Aces on Bridge — Daily Columns

The Aces on Bridge: Sunday, October 19th, 2014

I opened one diamond with ♠ A-Q-3,  6-5,  Q-10-9-6-5-2, ♣ K-4. I heard my partner respond one spade, and RHO overcall two clubs. How do you rate the merits of a pass, repeating diamonds, or bidding two spades?

Calling Card, Eau Claire, Wis.

I'd hate to pass with extra shape. Bidding two spades seems right — we've told partner about our diamonds but not our spade support so far. And the diamonds are not so impressive that we need to draw attention to them. Of course, a support double to show three-card trump support would be just fine — assuming you play this method.

With only one entry to dummy, what is the best way to play a holding of three to the nine in dummy facing A-J-10-8-3-2 in hand for one loser? Does your play depend on the caliber of your opponents?

Bobby Shafto, Summit, N.J.

Finessing, then playing for the drop on the next round, loses to a singleton honor on your left. Cashing the ace loses to a small singleton on your left. It looks like even money, but in abstract the finesse is better, since that way you pick up the 4-0 trump break on your right. But if you lead the nine from dummy, you might, I suppose, elicit a twitch from a weak opponent who has both honors.

From your earlier comments, you have made it clear that you like to get into auctions as quickly as possible. Would you therefore make a takeout double of one club (or even of one diamond or one spade), holding ♠ Q-10-5,  A-K-7-5,  9-7-5, ♣ A-8-3?

Picking the Spot, Augusta, Ga.

I'd advocate doubling one club or one diamond when nonvulnerable. If vulnerable facing a passed hand, I would probably still double, though not like it as much. And I would double one spade if nonvulnerable too, or facing an unpassed partner. I think direct action much safer than passing and then balancing. And my view is shared by more and more players who prefer winning to style points.

My partner and do not agree about the significance of following with an honor on partner's ace lead; similarly, what is the meaning of the discard of an honor (or the unblock of an honor under declarer's or dummy's play of a higher card)?

Message Bearer, Little Rock, Ark.

My view is that if you drop an honor on partner's lead, it suggests either a doubleton, or a suit solid down from that card, denying a higher honor. Similarly, discarding a queen suggests the jack and 10, without the king. A play of this sort might be suit-preference, or even a wake-up call to find an unusual play, but that would surely be the exception here, not the rule.

I held ♠ Q-7-3-2,  Q-6-5,  A-Q-6-5, ♣ 10-4. I responded one spade to one club, and my partner raised to two spades. Because we were playing teams, I tried three diamonds, getting us to a poor, though makable, four-spade contract. My partner said I needed a fifth trump to make a try with these values. What do you think?

Risk and Reward, Walnut Creek, Calif.

Assuming that your partner has 12-14 points with four spades (if you are lucky), you do not rate to have enough points for game. So to make a try with these values, you need a real fit for his first suit, (imagine he had opened one diamond instead of one club) or extra shape in the form of trump length. Turn your club four into a spade, and you would be worth a try for game with a call of three diamonds.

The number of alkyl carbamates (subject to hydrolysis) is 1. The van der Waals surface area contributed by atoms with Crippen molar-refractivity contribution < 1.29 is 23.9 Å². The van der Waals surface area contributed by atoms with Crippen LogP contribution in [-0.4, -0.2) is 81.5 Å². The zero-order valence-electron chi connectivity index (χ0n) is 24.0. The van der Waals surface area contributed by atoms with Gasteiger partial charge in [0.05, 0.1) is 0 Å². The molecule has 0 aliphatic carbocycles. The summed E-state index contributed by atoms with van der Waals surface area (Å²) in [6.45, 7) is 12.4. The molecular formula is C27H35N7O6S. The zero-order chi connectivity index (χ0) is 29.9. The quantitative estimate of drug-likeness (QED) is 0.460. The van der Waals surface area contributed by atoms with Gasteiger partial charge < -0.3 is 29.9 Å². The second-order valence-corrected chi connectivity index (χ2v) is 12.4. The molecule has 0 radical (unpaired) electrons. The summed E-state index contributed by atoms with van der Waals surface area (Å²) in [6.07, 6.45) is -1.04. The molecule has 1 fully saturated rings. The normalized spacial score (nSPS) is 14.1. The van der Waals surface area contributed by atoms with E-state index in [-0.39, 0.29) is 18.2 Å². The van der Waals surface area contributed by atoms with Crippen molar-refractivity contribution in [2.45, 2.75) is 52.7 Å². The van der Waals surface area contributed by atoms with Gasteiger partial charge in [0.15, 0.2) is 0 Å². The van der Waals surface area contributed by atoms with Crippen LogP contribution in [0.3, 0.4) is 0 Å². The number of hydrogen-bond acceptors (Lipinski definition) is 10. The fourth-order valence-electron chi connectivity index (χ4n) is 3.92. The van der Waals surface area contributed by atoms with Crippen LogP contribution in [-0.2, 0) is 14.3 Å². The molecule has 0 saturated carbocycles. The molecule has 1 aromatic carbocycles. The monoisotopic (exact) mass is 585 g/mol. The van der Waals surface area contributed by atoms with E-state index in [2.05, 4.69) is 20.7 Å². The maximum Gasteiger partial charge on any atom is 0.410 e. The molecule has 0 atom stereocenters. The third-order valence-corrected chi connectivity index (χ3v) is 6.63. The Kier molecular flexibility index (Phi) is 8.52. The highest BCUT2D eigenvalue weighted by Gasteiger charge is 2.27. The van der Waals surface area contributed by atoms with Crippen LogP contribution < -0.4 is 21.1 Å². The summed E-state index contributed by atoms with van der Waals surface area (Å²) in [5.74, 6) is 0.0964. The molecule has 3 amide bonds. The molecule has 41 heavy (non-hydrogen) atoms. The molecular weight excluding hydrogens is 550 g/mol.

For details of Bobby Wolff’s autobiography, The Lone Wolff, contact If you would like to contact Bobby Wolff, please leave a comment at this blog. Reproduced with permission of United Feature Syndicate, Inc., Copyright 2014. If you are interested in reprinting The Aces on Bridge column, contact


ClarksburgNovember 2nd, 2014 at 12:49 pm

Good Morning Mr. Wolff,
Last Sunday’s blog comments addressed whether to open 1NT depending upon general shape, quality at the top of a long minor, overall strength and short-suit stops.
By “educationally-happy-co-incidence”, the hand below came up in a local game this week. Seems to raise somewhat difficult issues of hand evaluation and the rebid over 1 Spade.
Dealer, playing five-card Majors and 15-17 1NT, held:
H AQ109
D A4
C 96543

Open it 1NT?
Would a 1NT rebid be a significant underbid?

bobby wolffNovember 2nd, 2014 at 3:26 pm

And a top of the morning back at you, Mr. Clarksburg,

While hurrying through different stages on the elevator going up in bridge, the only short cuts available (at least the way I see it) are concepts rather than specific bids or plays.

While, of course, playing your style (which I generally now play, although, in my heart of hearts, prefer 4 card majors and a forcing club) I will attempt to summarize in a few words:

1. Yes, I would open 1NT since a 1NT rebid is a very significant underbid. Not only the so-called 15 HCP’s present, but the undervaluation of aces (should be closer to 4 1/2 points each, particularly so with a likely key Jack next to the first, Mr. Ace, the Q109 cuddling up to the second Mr. Ace and even the weak 5 card club suit as opposed to only 4 little clubs and 3 diamonds instead of 2. Reason being that sometimes, more often than realized, that 5th club can be an extra trick think KQJ or AKx with partner, while less often, the 3rd diamond can gain any additional value.

In other words, those 15 viewed points, at least to me, manifest themselves as much stronger than Mr. Goren commercially sold the large (at that time) gullible public.

Ely Culbertson, slightly before Charley, was much more accurate, although Goren was a better salesman (and, like many things in life) came along at the perfect time.